Gadsden Independent School District
Where two nations, three states and four counties come together for the good of the children. The Gadsden Independent School District consists of twenty-four educational facilities and two administrative facilities, educating the children of southern Dona Ana County and Southern Otero county of New Mexico. Covering an area of 1400 square miles, the district educates approximately 14,200 students in programs stretching from preschool through the 12th grade. With three preschools, sixteen elementary schools, three middle schools and five high schools, the education of the students of southern New Mexico is our primary goal. Welcome to our district, rich in culture and great in education. We hope that your visit will inspire you. We encourage you to visit our schools and administrative facilities to see education in action.
The history of education in the Gadsden Independent School District is a long and complicated subject because it involves the history of twenty-four schools, and reaches from El Paso, Texas on the South to the Mesilla and Mesilla Park Districts on the north. It runs the breadth of Dona Ana County east and west. This gives the district a length of approximately forty miles and a width of about twenty-five miles. The western part includes the ranches on the mesa west of the Rio Grande Valley. It also included the ranches east of the Franklin Mountains in earlier days, but today most of these areas have been taken over by the army. The central part of the district is the fertile Rio Grande Valley, and the entire district lies in the extreme southern end of Dona Ana County, which is also the extreme southern part of New Mexico.
The boundaries of Dona Ana County up to 1851-52 were California on the west, Texas on the east, Texas and Mexico on the south, and Socorro County on the north. New Mexico at that time had only nine counties. Dona Ana was the county seat and is the oldest town in the county. The area east of the Rio Grande was claimed by both Texas and New Mexico, but the Organic Act of 1850 that created the Territorial Government settled this long-standing controversy. The Federal Government paid Texas $10,000,000 for her claim and established the eastern boundary of New Mexico where it now stands.
The region south of the Gila and west of the Rio Grande was also in dispute. James Gadsden of South Carolina had been interested in the area a long time for a railroad that would extend to the Pacific Ocean. He was sent to Mexico as a special commissioner with instructions to settle the dispute by buying the disputed region. On December 30, 1853, Mr. Gadsden and the Mexican government signed a treaty whereby the United States would pay Mexico $10,000,000 for all the land lying north of a line beginning in the Rio Grande River north of El Paso, Texas in 31 degrees 47 feet north latitude, running west one hundred miles, then south to the one hundred and eleventh meridian and then northwest to the Colorado River, twenty miles below the mouth of the Gila River. This is the present boundary of New Mexico. The Gadsden Independent School District lies partly within this purchase which is the source of its name.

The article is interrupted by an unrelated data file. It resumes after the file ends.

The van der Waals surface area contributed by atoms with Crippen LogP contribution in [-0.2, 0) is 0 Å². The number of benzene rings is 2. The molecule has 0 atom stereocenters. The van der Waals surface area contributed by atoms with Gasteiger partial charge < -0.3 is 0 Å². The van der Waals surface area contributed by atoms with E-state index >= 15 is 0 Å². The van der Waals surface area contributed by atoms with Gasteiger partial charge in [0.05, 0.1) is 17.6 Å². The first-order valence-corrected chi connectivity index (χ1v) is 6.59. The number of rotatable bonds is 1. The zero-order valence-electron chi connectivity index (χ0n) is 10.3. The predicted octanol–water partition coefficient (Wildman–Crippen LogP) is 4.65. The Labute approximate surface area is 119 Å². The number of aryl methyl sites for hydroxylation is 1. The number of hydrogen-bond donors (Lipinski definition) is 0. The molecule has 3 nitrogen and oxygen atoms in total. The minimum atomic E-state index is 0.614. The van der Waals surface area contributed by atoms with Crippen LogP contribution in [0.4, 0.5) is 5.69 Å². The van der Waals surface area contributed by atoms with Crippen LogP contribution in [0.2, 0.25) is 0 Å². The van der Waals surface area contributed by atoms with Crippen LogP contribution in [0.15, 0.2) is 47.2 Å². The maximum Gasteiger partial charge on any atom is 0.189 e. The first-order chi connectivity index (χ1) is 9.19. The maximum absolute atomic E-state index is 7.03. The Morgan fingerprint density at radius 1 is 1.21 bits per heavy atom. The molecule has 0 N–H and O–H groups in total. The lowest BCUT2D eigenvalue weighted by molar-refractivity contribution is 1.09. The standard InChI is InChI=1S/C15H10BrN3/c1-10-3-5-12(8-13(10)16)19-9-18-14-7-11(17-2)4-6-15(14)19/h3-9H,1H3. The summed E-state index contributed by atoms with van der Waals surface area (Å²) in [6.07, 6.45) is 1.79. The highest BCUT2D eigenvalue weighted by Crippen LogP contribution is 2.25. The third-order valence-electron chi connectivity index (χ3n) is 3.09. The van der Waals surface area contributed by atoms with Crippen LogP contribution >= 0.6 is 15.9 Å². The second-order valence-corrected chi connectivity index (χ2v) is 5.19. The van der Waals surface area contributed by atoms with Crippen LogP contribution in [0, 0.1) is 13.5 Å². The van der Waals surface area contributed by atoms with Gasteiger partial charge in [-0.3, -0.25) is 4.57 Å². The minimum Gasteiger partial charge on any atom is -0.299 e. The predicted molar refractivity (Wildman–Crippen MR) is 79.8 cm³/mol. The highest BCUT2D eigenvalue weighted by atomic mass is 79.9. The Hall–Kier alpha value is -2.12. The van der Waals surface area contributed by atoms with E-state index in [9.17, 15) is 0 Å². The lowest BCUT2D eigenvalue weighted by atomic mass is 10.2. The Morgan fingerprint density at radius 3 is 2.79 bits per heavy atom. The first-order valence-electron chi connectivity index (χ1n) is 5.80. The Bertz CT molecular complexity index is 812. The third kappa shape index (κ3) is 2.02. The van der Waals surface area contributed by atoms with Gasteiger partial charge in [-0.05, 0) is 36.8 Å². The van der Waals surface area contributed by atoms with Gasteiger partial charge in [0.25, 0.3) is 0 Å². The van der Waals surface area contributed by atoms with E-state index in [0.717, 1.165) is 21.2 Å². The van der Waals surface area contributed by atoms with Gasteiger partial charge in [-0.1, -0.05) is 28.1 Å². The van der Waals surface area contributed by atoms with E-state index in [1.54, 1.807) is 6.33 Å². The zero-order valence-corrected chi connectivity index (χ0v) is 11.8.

New Mexico had one public school in 1847, but there were a few private schools during the Territorial Period. The reason for this was that New Mexico was sparsely settled with great distances between settlements and even greater distances between families at times. Many of the inhabitants were also very poor. Teachers were few and not very well educated.
In 1856, a law was passed to establish a public school system, but it was repealed because the people opposed it. The population had groundless fears of public education because they were already accustomed to church schools.
The second school law passed in 1860 attempted to make the Justice of the Peace responsible for public education and gave him authority to establish and maintain schools. This law allowed a price of fifty cents per month on each child who attended school and it also made attendance compulsory. This too, met with opposition but remained in force with some modifications for the next thirty years.
In 1863, the legislature made further regulations for the "education of all the children within the limits of this Territory as far as the funds would justify." The School Law of 1872 was the first effective school legislation passed in New Mexico and proved to be a stimulus for establishing public schools throughout the territory. It appropriated 25% of the property tax for school purposes, levied a poll tax of one dollar a year for each able-bodied man twenty-one years old, and assigned it for school purposes.